As entertaining as that is, it fades to shadow when the main character arrives - the aged, worldly, vain, greedy procuress and witch, consummate liar and manipulator, and former prostitute, Celestina, who undertakes to bend Melibea to Calisto's will by magical means, after a significant "gift," of course. What a character! No wonder the original title fell into desuetude and was replaced by her name. I'd be willing to conjecture that this is an early example of a character occurring to an author and then taking over completely.

As for the tragedy, is it a spoiler to reveal that all the main characters die? "Innocent" or not. Dead. I think it's likely that Rojas' bitterness was not directed merely at the oligarchy and its ideology.

I cannot close this review without praising the unique style in which Celestina is written, which gave me even more pleasure than the characters did. First, the pure dialogue (at least in the first version) is tightly woven with proverb after proverb, most taken from the treasure chest of the Spanish people, but no few are lifted from classic authors like Plutarch. Sometimes the proverbs are very apt, but many times they are non sequiturs, recalling to me the modern novels whose characters speak solely in free association clichés. Every act, whether considered or completed, is commented on at length by the characters using vast arrays of proverb. And when Rojas winds up and throws his fast ball, what arrives at the plate are the kinds of effervescent, coruscating lists to be found in some of the better modern authors' works. Some are lists for the sake of seeing rare and incongruous words side by side, such as this tiny excerpt from a two page romp:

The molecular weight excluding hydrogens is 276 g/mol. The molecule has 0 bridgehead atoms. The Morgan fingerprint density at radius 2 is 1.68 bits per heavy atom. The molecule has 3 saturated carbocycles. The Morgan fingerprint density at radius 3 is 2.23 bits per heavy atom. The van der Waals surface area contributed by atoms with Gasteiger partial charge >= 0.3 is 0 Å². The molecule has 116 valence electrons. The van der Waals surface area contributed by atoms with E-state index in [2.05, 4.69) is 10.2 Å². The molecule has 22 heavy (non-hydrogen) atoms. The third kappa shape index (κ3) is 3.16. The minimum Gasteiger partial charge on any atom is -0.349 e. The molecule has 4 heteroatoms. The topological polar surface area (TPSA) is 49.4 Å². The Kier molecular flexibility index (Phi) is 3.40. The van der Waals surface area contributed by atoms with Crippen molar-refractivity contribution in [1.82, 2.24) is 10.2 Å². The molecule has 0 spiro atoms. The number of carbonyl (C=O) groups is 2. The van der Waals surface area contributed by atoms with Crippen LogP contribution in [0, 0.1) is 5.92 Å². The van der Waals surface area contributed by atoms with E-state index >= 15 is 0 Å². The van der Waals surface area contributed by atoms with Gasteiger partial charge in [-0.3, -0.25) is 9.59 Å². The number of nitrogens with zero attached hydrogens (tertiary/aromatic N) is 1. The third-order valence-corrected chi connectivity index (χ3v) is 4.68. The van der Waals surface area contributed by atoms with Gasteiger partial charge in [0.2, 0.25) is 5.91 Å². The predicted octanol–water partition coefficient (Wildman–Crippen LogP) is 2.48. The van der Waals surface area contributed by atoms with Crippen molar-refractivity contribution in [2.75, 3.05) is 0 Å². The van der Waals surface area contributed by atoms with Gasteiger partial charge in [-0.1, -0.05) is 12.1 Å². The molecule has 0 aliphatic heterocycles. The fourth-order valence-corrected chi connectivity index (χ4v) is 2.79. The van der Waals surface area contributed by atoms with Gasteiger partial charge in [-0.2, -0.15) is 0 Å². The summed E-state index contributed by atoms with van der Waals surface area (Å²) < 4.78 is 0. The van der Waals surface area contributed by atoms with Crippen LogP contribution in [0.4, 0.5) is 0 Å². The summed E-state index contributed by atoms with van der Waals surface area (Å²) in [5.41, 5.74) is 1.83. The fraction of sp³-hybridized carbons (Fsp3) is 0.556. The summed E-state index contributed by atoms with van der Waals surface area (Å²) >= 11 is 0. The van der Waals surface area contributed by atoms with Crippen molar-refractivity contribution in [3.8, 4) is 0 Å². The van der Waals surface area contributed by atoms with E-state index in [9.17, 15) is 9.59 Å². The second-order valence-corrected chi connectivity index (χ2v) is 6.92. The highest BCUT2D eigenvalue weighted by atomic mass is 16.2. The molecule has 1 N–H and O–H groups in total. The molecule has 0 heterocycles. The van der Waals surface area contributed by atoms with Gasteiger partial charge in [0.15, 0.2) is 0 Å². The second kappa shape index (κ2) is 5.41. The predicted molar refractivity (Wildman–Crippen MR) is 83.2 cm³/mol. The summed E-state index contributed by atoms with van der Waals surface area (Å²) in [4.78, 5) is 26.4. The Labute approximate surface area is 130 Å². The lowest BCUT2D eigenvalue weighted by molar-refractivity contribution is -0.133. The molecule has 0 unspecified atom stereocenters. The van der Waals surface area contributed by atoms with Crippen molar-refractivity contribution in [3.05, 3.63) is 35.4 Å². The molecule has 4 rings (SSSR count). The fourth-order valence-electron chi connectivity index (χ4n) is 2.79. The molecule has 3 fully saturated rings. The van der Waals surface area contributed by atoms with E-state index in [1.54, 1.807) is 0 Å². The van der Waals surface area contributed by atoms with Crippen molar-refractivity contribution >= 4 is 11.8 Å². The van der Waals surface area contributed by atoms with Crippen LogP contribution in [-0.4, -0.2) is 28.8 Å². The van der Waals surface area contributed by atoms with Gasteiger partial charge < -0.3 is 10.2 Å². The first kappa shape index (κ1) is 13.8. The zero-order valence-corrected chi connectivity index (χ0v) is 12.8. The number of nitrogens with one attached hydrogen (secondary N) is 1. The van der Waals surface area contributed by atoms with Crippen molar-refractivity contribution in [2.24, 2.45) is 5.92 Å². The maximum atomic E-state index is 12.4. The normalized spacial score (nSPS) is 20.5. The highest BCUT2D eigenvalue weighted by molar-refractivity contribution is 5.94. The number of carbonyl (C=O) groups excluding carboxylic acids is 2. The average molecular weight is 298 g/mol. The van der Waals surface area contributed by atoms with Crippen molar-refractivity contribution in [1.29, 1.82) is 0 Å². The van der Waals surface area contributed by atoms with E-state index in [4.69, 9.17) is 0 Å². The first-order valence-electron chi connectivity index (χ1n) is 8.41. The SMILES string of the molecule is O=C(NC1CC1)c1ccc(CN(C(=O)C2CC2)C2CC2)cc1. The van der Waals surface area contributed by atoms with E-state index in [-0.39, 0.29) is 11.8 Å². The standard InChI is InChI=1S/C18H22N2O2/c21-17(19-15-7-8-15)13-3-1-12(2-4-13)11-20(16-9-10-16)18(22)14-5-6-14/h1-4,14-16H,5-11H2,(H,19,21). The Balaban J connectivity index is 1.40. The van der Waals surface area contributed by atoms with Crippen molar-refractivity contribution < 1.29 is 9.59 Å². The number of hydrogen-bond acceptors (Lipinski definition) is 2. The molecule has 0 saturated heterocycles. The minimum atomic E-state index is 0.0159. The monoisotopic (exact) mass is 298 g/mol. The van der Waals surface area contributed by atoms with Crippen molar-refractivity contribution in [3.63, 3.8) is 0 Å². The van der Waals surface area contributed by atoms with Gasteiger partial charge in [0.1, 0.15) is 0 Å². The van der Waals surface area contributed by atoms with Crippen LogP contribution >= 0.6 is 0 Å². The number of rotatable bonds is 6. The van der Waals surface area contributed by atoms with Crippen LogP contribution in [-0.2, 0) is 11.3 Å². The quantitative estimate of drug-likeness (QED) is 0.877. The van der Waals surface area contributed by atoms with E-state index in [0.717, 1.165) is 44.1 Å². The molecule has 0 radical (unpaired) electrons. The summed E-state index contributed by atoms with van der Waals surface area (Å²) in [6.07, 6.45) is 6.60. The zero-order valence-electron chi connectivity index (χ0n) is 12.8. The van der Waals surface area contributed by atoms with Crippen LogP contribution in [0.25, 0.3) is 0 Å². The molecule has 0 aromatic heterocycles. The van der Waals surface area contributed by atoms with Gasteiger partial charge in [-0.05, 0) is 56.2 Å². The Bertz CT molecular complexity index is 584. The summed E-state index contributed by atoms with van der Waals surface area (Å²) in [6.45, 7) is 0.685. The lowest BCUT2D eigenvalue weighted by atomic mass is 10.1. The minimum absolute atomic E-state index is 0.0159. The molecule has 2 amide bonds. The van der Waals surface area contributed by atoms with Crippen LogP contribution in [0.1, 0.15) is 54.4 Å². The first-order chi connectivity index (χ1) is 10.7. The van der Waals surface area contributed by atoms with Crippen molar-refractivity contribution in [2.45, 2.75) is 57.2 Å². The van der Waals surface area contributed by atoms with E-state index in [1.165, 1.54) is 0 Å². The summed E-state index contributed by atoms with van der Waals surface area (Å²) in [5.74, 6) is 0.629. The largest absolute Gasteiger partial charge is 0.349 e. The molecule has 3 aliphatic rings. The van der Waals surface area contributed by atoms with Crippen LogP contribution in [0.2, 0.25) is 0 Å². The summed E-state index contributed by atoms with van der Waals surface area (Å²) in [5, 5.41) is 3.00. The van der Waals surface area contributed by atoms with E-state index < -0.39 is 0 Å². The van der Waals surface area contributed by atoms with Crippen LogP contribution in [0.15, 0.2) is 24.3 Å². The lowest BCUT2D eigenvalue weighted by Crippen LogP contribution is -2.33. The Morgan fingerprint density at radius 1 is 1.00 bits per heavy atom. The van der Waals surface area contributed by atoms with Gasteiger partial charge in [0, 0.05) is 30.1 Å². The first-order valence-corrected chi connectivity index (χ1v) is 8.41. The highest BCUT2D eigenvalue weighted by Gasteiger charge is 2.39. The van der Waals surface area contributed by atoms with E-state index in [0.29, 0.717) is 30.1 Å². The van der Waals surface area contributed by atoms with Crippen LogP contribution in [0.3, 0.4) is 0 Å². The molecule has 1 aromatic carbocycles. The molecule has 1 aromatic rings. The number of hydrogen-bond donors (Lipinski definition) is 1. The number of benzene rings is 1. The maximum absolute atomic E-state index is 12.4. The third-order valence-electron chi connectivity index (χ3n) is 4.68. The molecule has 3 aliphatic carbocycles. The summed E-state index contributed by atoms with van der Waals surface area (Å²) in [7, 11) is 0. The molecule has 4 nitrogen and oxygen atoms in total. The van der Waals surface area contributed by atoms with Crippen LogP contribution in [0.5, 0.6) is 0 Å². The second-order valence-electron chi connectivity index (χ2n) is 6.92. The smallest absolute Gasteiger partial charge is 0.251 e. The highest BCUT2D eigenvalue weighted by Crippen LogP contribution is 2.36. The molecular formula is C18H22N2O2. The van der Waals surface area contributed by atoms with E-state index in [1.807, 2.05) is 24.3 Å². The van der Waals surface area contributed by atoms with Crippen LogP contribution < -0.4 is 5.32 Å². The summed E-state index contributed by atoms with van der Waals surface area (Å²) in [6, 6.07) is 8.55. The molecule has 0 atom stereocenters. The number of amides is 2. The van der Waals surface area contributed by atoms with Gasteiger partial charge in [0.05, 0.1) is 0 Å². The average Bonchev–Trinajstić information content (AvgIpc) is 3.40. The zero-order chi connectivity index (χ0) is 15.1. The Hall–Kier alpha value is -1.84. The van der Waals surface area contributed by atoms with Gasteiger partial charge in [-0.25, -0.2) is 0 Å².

The oils she used for the face you would hardly believe: storax, jasmine, lemon, melon seed, benjamin, pistachio, pine nut, grape seed, jubejube nut, fennel, lupine, vetch, carilla, and chickweed.

But others are lists in poetic flight, such as this excerpt from the last act of the original version:

When I was young I thought the world was ruled by order. I know better now! It is a labyrinth of errors, a frightful desert, a den of wild beasts, a game in which men run in circles, a lake of mud, a thorny thicket, a dense forest, a stony field, a meadow full of serpents, a river of tears, a sea of miseries, effort without profit, a flowering but barren orchard, a running spring of cares, a sweet poison, a vain hope, a false joy, and a true pain.

(Both in Simpson's words. I think Bush's version of this passage is relatively weak.)

I very much enjoyed this work, one which engendered a host of followers (la literatura celestinesca) and with which Cervantes was well acquainted when he wrote his masterpiece nearly a century later. In fact, Cervantes called Rojas' work "divine" in the introduction to the first part of his tale of the Knight of La Mancha. Come to think of it, Sancho Panza, a servant commenting freely on the absurdities of his employer Don Quixote, is definitely a celestinesque touch...

(*) A somewhat modified version of Goytisolo's essay serves as the Introduction to the recent Penguin edition of Peter Bush's new translation of Celestina.

(**) La Celestina, Editorial Castalia, Madrid, 2002.

(***) According to Goytisolo, Rojas' father was burned at the stake by the Inquisition, and he and the other conversos were constantly disadvantaged and persecuted by the true believers. Goytisolo sees La Celestina as an expression of Rojas' bitterness towards the oligarchy and its ideology. Quite possibly.

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Joselito Honestly and Brilliantly

For about a month they have been having sex clandestinely at night, inside Malibea's room, right under the noses of her unsuspecting parents. To get to her room Calisto has to climb up a steep ladder carried to the site every night by his servants. During this last night, after three exhausting but blissful encores, Calisto heard a commotion outside. Rushing to check what it was, suspecting his servants may be in trouble, he slipped off the ladder and fell to his death, his head split into three (as many as their encores that night) like a crushed watermelon. The last words he shouted, as he was about to fall, were: